Thursday, May 03, 2007

Seven Up

Rhode Island Philharmonic
Veterans Memorial Arts and Cultural Center - Providence, RI
Wednesday, May 2nd

The headliner at this concert was Itzhak Perlman, who played Beethoven's Violin Concerto in D Major. It's a coup for any orchestra to bring in a soloist of Perlman's caliber, and as one would expect, there were few empty seats in the house. One of the reasons I don't listen to much classical music anymore is because I find it hard to appreciate something that I am hearing for the first time. Classical music is so circumscribed that conductors and musicians can only make minor tweaks to phrasing and tempos to add their personal touch to a composition. Therefore, it's hard to listen to a single performance in isolation, you need a library of comparable performances of the same piece in you head to tell if you're listening to something truly exceptional.

Beethoven is probably my favorite classical composer, so the all Ludwig van program boded well for me. As I discovered after Perlman began playing, I'm somewhat familiar with the Violin Concerto in D, however, not familiar enough to grade Perlman's performance. Overall, the piece didn't do a whole lot for me. Like most classical performances that I've been to recently, it really didn't hold my attention.

The second half of the concert featured Beethoven's Seventh Symphony. At best, it's his fifth most famous symphony (after the 9th, 5th, 3rd, and 6th), but it's always been one of my favorites. I was cautiously optimistic going into the second half of the concert that I might enjoy what I was about to hear. As it turned out, I was completely blown away by the performance. The thing that I love about the seventh is how boisterous it is. It's constantly bursting with energy and always about to explode but manages to keep everything under control somehow. This point was emphasized by the orchestra, who cranked up the tempo slightly while playing with an almost extreme level of precision. The result was the first time in a long time that I was completely mesmerized by an orchestra.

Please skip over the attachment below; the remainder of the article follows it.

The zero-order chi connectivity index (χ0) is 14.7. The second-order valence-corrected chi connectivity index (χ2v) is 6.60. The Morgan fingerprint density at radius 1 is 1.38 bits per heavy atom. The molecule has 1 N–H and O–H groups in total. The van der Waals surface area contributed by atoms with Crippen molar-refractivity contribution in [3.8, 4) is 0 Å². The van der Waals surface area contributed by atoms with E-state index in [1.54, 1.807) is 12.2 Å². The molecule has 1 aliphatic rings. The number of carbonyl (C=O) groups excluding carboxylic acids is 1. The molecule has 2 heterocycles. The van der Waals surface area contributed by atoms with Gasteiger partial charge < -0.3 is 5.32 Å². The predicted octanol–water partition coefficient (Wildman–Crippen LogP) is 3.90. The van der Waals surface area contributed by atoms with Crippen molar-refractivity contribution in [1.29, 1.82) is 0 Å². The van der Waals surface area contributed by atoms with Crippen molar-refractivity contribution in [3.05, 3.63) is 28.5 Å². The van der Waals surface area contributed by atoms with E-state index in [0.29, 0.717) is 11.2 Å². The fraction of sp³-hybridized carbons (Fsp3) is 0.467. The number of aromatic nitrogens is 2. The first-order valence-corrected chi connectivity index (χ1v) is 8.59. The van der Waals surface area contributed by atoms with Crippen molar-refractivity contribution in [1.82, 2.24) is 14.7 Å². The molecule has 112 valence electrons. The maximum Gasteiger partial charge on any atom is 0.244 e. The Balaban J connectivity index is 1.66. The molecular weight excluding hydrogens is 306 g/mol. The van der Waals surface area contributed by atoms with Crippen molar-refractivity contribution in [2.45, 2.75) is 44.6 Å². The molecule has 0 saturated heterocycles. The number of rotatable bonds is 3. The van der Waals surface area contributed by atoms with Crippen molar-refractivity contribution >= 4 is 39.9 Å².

In some ways, it feels bad to rave about how well a minor-league orchestra played Beethoven's Seventh after hearing one of the most famous soloists in the world play. On the other hand, had Perlman not been the soloist, I probably wouldn't have gone to the concert. In the end, the music matters more than the musician.

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